This is also good news for researchers interested in developing a vaccine against Zika. Additional support for a Zika virus vaccine is provided in the $387 million designated to the NIH Public Health and Social Services Emergency Fund.

In order for a new vaccine to be approved by the Food and Drug Administration for public use, it must first pass through three costly and time-consuming phases of clinical trials. NIAID director Anthony Fauci explained in a recent interview that there are already two Zika DNA vaccine candidates that are in the first phase of these trials (NCT01099852 and NCT02840487), and several others that are a step behind in the preclinical stages of testing. Without this funding, plans to move trials with these vaccine candidates into the next phase by January would have been stalled. Since the Brazilian summer mosquito season is at its peak in January, this timing is critical.

The Centers for Disease Control and Prevention (CDC) also receives a $394 million slice of this pie, which the bill states will be used “to prevent, prepare for, and respond to Zika virus, health conditions related to such virus, and other vector-borne diseases, domestically and internationally”. This will be a boon to places like Florida, where mosquito control efforts have strained local budgets; and Puerto Rico, where the first major outbreak of Zika infections this year is estimated to have affected at least a few thousand pregnant women who will give birth in the coming months.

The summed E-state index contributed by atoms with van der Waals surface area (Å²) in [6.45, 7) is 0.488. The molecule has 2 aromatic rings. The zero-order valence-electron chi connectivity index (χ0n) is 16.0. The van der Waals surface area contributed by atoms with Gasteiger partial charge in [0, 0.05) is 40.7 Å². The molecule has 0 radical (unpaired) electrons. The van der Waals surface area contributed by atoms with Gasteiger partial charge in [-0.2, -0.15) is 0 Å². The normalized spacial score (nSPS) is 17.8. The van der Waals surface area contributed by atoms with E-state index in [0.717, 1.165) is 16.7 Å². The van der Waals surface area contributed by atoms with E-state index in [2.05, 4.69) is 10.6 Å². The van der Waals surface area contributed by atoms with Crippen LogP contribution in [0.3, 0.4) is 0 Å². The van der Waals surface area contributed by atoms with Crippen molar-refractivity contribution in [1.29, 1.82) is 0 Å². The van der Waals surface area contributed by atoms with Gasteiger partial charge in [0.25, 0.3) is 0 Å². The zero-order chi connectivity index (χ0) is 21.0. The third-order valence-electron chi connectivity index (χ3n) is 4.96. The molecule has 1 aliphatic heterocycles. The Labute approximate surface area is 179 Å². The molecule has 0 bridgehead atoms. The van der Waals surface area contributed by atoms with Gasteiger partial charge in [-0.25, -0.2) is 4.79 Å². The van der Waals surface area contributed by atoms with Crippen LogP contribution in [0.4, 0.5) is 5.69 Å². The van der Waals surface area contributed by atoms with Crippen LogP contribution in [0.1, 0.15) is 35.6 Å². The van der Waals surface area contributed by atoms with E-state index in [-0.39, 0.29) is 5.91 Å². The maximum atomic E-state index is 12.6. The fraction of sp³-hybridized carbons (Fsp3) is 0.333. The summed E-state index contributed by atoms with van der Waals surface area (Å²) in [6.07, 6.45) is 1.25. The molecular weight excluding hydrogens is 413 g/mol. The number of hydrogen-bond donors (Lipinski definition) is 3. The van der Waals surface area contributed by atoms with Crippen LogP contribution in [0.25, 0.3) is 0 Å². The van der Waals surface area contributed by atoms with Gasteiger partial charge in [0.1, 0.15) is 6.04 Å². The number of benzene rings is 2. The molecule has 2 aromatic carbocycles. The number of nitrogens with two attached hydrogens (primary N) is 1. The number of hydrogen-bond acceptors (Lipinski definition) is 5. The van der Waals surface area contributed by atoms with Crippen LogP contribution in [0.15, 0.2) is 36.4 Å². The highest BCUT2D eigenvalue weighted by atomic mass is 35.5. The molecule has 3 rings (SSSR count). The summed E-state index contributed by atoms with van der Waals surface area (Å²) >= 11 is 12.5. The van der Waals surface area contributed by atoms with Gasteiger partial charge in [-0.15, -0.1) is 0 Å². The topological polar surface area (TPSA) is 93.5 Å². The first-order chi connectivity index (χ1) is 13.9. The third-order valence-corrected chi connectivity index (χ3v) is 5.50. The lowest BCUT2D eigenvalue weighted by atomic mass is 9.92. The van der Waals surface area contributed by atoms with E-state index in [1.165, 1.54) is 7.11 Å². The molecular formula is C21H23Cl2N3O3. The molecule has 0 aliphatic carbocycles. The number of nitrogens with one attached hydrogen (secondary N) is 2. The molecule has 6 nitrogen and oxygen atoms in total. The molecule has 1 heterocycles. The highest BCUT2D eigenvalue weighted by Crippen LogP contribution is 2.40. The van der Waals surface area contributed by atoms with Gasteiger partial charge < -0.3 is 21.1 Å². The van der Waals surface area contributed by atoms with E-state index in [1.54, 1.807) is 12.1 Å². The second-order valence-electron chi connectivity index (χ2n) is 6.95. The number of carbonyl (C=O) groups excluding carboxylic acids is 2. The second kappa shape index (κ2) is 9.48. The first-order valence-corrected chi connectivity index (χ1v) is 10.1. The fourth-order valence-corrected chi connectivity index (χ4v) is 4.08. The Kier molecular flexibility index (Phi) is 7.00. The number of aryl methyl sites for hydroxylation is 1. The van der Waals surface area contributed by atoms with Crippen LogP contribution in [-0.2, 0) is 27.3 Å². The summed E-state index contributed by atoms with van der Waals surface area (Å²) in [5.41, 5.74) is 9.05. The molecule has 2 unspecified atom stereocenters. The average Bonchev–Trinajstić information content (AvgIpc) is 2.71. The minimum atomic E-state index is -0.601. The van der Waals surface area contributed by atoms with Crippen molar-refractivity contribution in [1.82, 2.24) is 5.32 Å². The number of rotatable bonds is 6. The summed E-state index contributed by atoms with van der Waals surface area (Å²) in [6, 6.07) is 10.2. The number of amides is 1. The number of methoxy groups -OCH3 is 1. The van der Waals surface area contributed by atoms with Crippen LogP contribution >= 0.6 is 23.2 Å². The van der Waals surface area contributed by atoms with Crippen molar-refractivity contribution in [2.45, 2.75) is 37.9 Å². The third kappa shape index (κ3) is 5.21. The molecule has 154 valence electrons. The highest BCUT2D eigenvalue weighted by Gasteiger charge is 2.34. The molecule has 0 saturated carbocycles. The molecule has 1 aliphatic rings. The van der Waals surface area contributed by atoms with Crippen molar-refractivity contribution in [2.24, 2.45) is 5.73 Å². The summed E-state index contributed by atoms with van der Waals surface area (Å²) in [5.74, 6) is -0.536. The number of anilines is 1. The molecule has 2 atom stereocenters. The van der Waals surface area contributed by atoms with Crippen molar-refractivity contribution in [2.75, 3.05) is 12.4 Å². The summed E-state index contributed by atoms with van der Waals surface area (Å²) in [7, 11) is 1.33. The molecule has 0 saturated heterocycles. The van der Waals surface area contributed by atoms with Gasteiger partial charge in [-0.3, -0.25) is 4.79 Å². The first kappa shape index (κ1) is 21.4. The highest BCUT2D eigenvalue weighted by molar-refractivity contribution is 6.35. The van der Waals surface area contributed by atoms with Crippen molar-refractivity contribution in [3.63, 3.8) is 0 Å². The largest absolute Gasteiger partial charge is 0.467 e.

Also included in this funding is nearly $20 million for the Department of State that will support foreign and domestic response efforts, and over $155 million in foreign aid for ‘Bilateral Economic Assistance’ and ‘International Assistance Programs’ via the U.S. Agency for International Development (USAID). This money will fund coordinated efforts with groups such as the World Health Organization (WHO), which has requested $122 million this year from donor countries to implement a strategic response to Zika. So far, it has received only $21.3 million, about half of which has already come from USAID.

Friday, May 13, 2016

How many different species are on earth?

If mankind were to visit Mars and find life, among our first questions would be how many different forms of it exist there. Ironically though, this is not a question that we can answer about our own planet.
On earth, life is on the bottoms of the ocean, it is floating on the dust in the atmosphere, and it is found in every crevice in between. Try as we might, it is nearly impossible to count all the species. But so far, we have cataloged over 1,600,000 of them. And we can only estimate how many are yet to be  found and identified.
Back in 2011, a group of scientists actually did produce such an estimation. Their approach to doing this was a bit like estimating the number of jellybeans in a jar based on how many are visible, and doing so for each color. Except with way more sophisticated math.

Based on the number of known species cataloged at the time, they came up with the estimate of 8,749,900 species, not counting the microbes (bacteria and archaea).